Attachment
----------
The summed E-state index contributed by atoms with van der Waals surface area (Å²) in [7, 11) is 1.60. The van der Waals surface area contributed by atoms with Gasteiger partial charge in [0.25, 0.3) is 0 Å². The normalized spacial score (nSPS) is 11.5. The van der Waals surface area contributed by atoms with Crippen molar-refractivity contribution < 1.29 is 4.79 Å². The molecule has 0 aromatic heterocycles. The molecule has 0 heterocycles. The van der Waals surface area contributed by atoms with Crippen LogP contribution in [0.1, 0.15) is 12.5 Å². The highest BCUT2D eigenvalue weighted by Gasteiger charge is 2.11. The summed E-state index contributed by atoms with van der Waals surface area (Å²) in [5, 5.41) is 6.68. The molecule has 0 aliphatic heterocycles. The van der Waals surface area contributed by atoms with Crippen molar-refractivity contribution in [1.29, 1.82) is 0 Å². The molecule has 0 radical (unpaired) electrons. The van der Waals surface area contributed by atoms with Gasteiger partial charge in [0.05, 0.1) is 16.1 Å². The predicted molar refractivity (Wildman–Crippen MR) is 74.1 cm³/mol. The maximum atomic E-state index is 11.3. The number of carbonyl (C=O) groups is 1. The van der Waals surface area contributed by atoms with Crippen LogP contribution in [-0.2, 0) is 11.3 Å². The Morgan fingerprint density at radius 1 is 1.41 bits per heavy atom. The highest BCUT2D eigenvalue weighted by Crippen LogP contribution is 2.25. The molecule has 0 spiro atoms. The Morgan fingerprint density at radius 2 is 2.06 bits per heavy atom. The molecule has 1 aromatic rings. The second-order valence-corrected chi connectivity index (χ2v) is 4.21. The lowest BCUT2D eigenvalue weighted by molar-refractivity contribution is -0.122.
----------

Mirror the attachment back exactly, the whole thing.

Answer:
The summed E-state index contributed by atoms with van der Waals surface area (Å²) in [7, 11) is 1.60. The van der Waals surface area contributed by atoms with Gasteiger partial charge in [0.25, 0.3) is 0 Å². The normalized spacial score (nSPS) is 11.5. The van der Waals surface area contributed by atoms with Crippen molar-refractivity contribution < 1.29 is 4.79 Å². The molecule has 0 aromatic heterocycles. The molecule has 0 heterocycles. The van der Waals surface area contributed by atoms with Crippen LogP contribution in [0.1, 0.15) is 12.5 Å². The highest BCUT2D eigenvalue weighted by Gasteiger charge is 2.11. The summed E-state index contributed by atoms with van der Waals surface area (Å²) in [5, 5.41) is 6.68. The molecule has 0 aliphatic heterocycles. The van der Waals surface area contributed by atoms with Crippen molar-refractivity contribution in [1.29, 1.82) is 0 Å². The molecule has 0 radical (unpaired) electrons. The van der Waals surface area contributed by atoms with Gasteiger partial charge in [0.05, 0.1) is 16.1 Å². The predicted molar refractivity (Wildman–Crippen MR) is 74.1 cm³/mol. The maximum atomic E-state index is 11.3. The number of carbonyl (C=O) groups is 1. The van der Waals surface area contributed by atoms with Crippen LogP contribution in [-0.2, 0) is 11.3 Å². The Morgan fingerprint density at radius 1 is 1.41 bits per heavy atom. The highest BCUT2D eigenvalue weighted by Crippen LogP contribution is 2.25. The molecule has 0 spiro atoms. The Morgan fingerprint density at radius 2 is 2.06 bits per heavy atom. The molecule has 1 aromatic rings. The second-order valence-corrected chi connectivity index (χ2v) is 4.21. The lowest BCUT2D eigenvalue weighted by molar-refractivity contribution is -0.122.